The Deep South region has become the epicentre of the US HIV epidemic. Despite having only 28 per cent of the total US population, nine states in the Deep South account for nearly 40 per cent of national HIV diagnoses. This region has the highest HIV diagnosis rates and the highest number of people living with HIV of any US region based on data for 2008-2011. And new research has found that the five-year survival rate for people diagnosed with HIV or AIDS is lower in the Deep South than in the rest of the country.
So why are we seeing higher death rates and lower survival rates among those living with HIV in the Deep South? The reasons are complicated, but poverty, social stigma, lack of health-care infrastructure and more rural geography likely all play a role.
Five year survival rates are poor
Recent research by the Centres for Disease Control and Prevention (CDC) and the Southern HIV/AIDS Strategy Initiative (SASI) at Duke University Law School in nine states of the Deep South -- Alabama, Florida, Georgia, Louisiana, Mississippi and North and South Carolina, Tennessee and Texas -- found that people diagnosed with HIV or AIDS in these states are dying at higher rates than those diagnosed in the rest of the country. This is the case even after controlling for regional differences in age, sex, race, and area population size.
CDC/SASI research found that 27 per cent of people diagnosed with AIDS in the Deep South region in 2003-2004 had died within five years of diagnosis. Although five-year survival varied among states in the Deep South, no state had a survival percentage at or above the US average, 77 per cent. In Louisiana, one-third of people diagnosed with AIDS and 19 per cent of those diagnosed with HIV had died within five years of diagnosis.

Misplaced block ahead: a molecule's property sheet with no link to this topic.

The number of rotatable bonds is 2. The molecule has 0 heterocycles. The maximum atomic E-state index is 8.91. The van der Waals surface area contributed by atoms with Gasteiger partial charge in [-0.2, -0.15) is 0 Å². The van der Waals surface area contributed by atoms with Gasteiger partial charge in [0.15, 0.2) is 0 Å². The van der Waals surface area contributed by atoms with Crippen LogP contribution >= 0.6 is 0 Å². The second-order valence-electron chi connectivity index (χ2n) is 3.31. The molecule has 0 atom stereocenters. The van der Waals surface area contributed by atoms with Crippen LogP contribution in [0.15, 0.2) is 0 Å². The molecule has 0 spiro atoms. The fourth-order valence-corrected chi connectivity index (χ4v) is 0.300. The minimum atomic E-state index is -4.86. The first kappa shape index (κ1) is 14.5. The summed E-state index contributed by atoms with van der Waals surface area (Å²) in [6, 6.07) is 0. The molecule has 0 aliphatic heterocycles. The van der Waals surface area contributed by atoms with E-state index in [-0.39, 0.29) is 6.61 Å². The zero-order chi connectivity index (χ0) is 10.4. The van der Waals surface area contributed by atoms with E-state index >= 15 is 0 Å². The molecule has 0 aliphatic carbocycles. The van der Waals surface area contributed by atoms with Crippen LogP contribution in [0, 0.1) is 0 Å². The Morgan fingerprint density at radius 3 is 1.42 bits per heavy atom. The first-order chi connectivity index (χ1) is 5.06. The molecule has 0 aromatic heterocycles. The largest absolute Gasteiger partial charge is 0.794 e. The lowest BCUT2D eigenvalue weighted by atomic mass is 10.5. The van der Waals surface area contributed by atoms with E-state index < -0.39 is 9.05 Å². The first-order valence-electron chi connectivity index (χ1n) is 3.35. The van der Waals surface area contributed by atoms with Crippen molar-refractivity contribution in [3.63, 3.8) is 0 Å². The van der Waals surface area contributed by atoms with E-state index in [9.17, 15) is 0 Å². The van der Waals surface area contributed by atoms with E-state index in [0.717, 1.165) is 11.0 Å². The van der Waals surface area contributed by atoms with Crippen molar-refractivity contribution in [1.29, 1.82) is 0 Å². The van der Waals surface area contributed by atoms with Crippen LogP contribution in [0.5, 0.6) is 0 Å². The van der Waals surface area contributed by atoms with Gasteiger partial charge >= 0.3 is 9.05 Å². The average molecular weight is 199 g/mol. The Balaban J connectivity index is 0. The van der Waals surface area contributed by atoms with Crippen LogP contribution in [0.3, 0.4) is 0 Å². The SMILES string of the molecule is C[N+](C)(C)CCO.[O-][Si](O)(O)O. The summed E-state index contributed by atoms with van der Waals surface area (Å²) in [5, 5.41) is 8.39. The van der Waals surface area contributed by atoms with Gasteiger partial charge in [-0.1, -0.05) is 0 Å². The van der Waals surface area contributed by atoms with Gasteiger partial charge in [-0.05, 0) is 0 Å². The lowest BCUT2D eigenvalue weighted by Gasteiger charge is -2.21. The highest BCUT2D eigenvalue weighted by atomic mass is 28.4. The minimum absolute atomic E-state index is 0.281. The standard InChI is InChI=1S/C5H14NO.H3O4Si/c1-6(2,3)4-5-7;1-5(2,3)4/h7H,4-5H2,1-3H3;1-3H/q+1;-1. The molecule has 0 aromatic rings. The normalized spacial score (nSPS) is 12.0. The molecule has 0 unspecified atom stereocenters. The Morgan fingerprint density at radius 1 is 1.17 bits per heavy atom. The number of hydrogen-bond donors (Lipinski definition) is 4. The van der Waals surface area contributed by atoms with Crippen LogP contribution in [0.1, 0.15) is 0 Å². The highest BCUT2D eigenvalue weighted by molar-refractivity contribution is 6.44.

Researchers also compared the characteristics of those diagnosed with HIV/AIDS in the Deep South region to national averages and found higher percentages of young people (aged 13-24), blacks, females and transmission attributed to heterosexual contact among the region's individuals diagnosed with HIV. More than one-quarter of people diagnosed with HIV lived outside a large urban area, which is the highest percentage of any US region.
What makes the Deep South different from the rest of the US?
The Deep South has lower levels of income, education and insurance coverage than the rest of the US. Poverty is consistently associated with poorer health so it is not surprising that the Deep South is experiencing high death rates among those diagnosed with HIV. And none of the Deep South states have accepted federal dollars to expand their Medicaid programs under the Affordable Care Act, leaving thousands of people in the region without health insurance.
Geography also plays a role in the Southern HIV epidemic. Much of the Deep South HIV epidemic is concentrated outside of large urban areas. The CDC/SASI research found that living outside a large urban area at the time of HIV diagnosis significantly predicted greater death rates among people living with HIV in the region.
HIV-related stigma has been found to be higher outside the large urban areas and transportation is a significant barrier to medical care for HIV-positive individuals living outside urban areas since most HIV specialty care is located in urban areas. Without reliable transportation, people miss appointments and may lack access to supportive services such as case management, support groups and legal services.